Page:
It is widely expected that Tugendath’s supporters will go for Sunak, although the way Badenoch supporters will behave remains shrouded in relative obscurity. The assumption is that, if Truss makes no critical mistake and avoids slackening the momentum gained, the ex-Equality Minister will lend her support to the Foreign Secretary.

Leadsom clause

In order to ensure that the parliamentary Conservative party is able to install its own a stitch-up leader without involving the extensive Tory membership, contestants agreed in writing they will not withdraw if they make it to the final vote-off.

This is not just a fear emanating from the fictional Francis Urquhart’s ‘House of Cards’ machinations, but from a real political example of the post-Cameron Tory scenery, when Dame Andrea Leadsom withdrew in favour of Theresa May, rendering the members' vote unnecessary.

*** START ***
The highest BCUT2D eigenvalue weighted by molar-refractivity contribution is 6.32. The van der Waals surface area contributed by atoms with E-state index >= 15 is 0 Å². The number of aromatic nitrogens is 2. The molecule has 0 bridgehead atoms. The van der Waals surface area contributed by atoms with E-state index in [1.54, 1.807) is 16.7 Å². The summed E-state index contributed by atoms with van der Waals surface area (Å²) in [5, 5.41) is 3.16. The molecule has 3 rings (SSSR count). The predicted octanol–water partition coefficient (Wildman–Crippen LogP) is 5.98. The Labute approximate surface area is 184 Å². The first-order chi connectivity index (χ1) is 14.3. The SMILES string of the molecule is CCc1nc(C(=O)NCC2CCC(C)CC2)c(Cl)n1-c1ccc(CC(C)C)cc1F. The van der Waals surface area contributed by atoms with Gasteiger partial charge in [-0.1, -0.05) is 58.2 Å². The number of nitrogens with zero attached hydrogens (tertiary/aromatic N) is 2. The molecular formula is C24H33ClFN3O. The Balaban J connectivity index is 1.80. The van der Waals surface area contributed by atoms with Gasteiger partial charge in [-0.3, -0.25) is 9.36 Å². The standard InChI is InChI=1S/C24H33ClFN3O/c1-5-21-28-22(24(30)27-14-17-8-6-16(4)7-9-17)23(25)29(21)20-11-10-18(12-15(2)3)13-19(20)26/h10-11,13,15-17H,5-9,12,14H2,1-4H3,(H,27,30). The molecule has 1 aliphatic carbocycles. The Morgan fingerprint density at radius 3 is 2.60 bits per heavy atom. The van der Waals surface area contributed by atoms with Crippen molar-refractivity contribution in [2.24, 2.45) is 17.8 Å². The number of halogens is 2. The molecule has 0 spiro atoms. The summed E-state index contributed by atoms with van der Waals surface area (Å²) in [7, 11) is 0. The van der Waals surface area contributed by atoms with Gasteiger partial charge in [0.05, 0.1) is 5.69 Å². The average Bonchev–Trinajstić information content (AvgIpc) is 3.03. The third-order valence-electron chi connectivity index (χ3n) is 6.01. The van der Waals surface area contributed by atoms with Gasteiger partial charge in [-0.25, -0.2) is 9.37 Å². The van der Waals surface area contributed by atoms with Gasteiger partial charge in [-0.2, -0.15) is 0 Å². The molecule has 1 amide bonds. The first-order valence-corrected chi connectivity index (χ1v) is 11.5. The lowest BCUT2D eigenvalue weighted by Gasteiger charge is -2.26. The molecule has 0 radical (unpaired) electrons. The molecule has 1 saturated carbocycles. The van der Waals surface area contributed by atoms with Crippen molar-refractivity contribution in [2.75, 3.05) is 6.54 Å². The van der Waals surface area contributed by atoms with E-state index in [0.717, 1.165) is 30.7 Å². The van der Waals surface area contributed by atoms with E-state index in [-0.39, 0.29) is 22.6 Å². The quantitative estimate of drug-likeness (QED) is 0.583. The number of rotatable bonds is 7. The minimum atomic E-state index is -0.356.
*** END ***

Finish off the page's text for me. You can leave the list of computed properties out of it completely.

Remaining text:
It has been rumoured on the grapevine that ‘Team Sunak’, which has a high risk of not being espoused on a postal vote, might have counted on this, yet what is dubbed as the ‘Leadsom Clause’ effectively blocks such a scenario.

As the Telegraph reports, an additional layer of complexity to the drama was added on 19 July, when it transpired that more than 2000 signed a petition calling for the incumbent PM to be added to the leadership ballot so as to ensure that the Conservative party membership can have their say on the matter.

It is more than unclear if such a petition could be of consequence, but it shows there is a growing sense of disgruntlement within the larger party in relation to the manner in which BoJo's demise was orchestrated.

In the final analysis, I feel inclined to agree with Dr Walsh’s judicious assessment that anti-Sunak Tories have to balance two essential considerations; who can beat Sunak once the Tory membership comes to the equation, and who can beat Starmer, if a new general election is called. The game is afoot. Dénouement is near.